Brand

Jones Knowles Ritchie Burger King Rebrand

When you are asked to rebrand any company or organization it is not something that can be executed quickly. There is quite a bit of strategy that goes into the process, especially when you are rebranding a higher profile, internationally known company. Jones Knowles Ritchie was charged with rebranding Burger King and I have to say the results are fantastic. Everything from billboards to employee uniforms has a distinct and cohesive flair that, in my opinion, gives a nod to the design styling of the late 1970s.

From a strategic point, JKR in collaboration with Burger King set out together to bring to life what Burger King’s commitment is to the food, free from colors, preservatives, and flavors from artificial sources. They wanted to use design to help close the gap between the negative perceptions a lot of people have of fast food, and the positive reality of Burger King’s food story by making the brand feel less synthetic, artificial, cheap, and more real. To put it simply, JKR makes the Burger King Brand and the food even more crave-able.

The typography, illustrations, color pallet, copy-writing, all of it has a strong cohesive voice that differentiates itself from the competition. What will be interesting to see is if Burger King continues to use any of their past advertising that focused on the King and had at times an almost surreal approach in terms of content. In the past, Burger King has been known for off-the-wall campaigns like Subservient Chicken. This is light-years away from that approach.

For Burger King’s first global rebrand in more than two decades, we set out to make the brand feel less synthetic and artificial, and more real, crave-able, and tasty. We were inspired by the brand’s original logo and how it has grown to have an iconic place in culture. The new logo pays homage to the brand’s heritage with a refined design that’s confident, simple, and fun.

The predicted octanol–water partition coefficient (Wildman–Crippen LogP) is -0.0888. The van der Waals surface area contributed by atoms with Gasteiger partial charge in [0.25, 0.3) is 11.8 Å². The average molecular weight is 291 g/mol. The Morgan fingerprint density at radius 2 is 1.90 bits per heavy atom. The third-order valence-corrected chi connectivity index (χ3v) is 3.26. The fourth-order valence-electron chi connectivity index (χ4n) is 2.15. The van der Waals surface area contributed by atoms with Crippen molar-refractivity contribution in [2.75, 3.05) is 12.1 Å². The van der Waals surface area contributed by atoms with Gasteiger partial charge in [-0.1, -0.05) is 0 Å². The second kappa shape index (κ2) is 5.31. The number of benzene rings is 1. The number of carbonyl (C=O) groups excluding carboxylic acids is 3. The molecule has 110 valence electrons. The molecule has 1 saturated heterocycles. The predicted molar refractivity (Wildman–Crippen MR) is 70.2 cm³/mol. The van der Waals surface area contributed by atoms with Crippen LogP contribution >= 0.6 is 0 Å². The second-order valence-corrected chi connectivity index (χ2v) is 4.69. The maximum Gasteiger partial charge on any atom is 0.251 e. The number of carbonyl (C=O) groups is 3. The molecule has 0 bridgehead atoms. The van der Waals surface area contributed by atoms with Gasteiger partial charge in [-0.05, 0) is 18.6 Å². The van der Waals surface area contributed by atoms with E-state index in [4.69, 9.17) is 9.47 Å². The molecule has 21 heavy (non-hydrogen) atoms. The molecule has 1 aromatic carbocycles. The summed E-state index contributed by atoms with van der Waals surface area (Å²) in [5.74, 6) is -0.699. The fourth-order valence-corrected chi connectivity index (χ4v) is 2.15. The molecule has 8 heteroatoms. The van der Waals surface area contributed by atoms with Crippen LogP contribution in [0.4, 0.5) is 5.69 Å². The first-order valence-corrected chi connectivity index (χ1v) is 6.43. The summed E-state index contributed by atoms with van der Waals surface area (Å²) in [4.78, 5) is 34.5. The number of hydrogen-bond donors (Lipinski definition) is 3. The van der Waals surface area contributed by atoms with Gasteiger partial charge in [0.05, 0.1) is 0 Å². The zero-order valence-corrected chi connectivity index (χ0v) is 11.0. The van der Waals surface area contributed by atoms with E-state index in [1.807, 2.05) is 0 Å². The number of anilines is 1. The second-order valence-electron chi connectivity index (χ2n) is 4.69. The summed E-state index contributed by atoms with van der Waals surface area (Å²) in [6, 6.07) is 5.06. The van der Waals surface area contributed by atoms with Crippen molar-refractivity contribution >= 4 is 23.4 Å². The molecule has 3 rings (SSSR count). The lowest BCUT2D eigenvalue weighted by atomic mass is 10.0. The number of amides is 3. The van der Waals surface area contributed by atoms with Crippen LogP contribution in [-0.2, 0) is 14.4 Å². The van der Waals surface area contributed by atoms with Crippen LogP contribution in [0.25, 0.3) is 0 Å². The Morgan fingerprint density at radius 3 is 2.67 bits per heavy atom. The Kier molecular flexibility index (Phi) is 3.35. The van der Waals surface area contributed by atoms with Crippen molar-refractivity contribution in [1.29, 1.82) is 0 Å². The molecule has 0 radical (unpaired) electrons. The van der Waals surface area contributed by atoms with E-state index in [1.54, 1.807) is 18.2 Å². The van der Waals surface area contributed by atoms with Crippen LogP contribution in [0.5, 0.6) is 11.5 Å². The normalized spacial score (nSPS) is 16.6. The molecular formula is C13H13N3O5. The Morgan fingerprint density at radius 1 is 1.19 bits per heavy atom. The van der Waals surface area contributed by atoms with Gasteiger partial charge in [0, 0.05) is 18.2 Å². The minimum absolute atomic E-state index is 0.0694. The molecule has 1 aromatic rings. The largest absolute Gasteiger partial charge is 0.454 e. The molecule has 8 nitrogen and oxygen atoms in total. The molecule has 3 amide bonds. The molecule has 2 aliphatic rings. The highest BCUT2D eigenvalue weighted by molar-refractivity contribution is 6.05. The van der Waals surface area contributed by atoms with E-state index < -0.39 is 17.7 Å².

JKR Global

Samsung Unpacks 36 Million Viral Views on YouTube.

The power of viral. The video below dropped less than a week ago on YouTube and it already has more than 36 million views. No it doesn’t use some magic formula, and no it wasn’t lucky. It went viral because it plays off of the genre of “unboxing” videos that are all over the internet, and because the production value of the video is rock solid. When combined with the Samsung brand, the nostalgia that surrounds some vintage tech, and the possibility that you might see some piece of unreleased gear, things get a bit nutty.

“From the release of the SH-100 mobile phone in 1988 to the first wristwatch phone. The World’s smallest TV phone to our first MP3 phone. We introduced the S Pen with the Galaxy Note series and paved the way for Phablets. We’ve even climbed mountains to make the first 3G call from Everest. Gone underwater to test the ability of the Galaxy S5 and curved glass to create the first dual edge screen smartphone.

Wherever there’s a barrier, we see it as an invitation to go further, together.

Who knows where progress will take us.”

Brazen.

In 2013 a group of artists, animators, scientists, writers, designers, producers, and marketers formed Brazen Animation with one purpose. “In a world saturated with “Throw Away Entertainment” we have only one goal: to tell inspirational stories with meaning and purpose.” To achieve that goal, they work on commercials while they develop their own feature projects. The video below is a fabulous example of the quality of the animated work they produce. It features “Iggy” who represents the Brazen spirit within each of us that is passionate, bold, unique, accountable, autonomous, collaborative, and classy.

How It’s Made. Triada Studios & Shoghakat TV.

Most of us take for granted the amount of work that goes into a 15 or 30 second TV commercial or promo. The 4 videos below from Armenian Triada Studio is a great example of what I am talking about. The first two spots show the final rebrands for Shoghakat TV. The second 2 show the amount of compositing, green screen, 3D, VFX, color grading and additional post work needed to make these spots pop. This is some really nice work, that probably goes unnoticed by most people.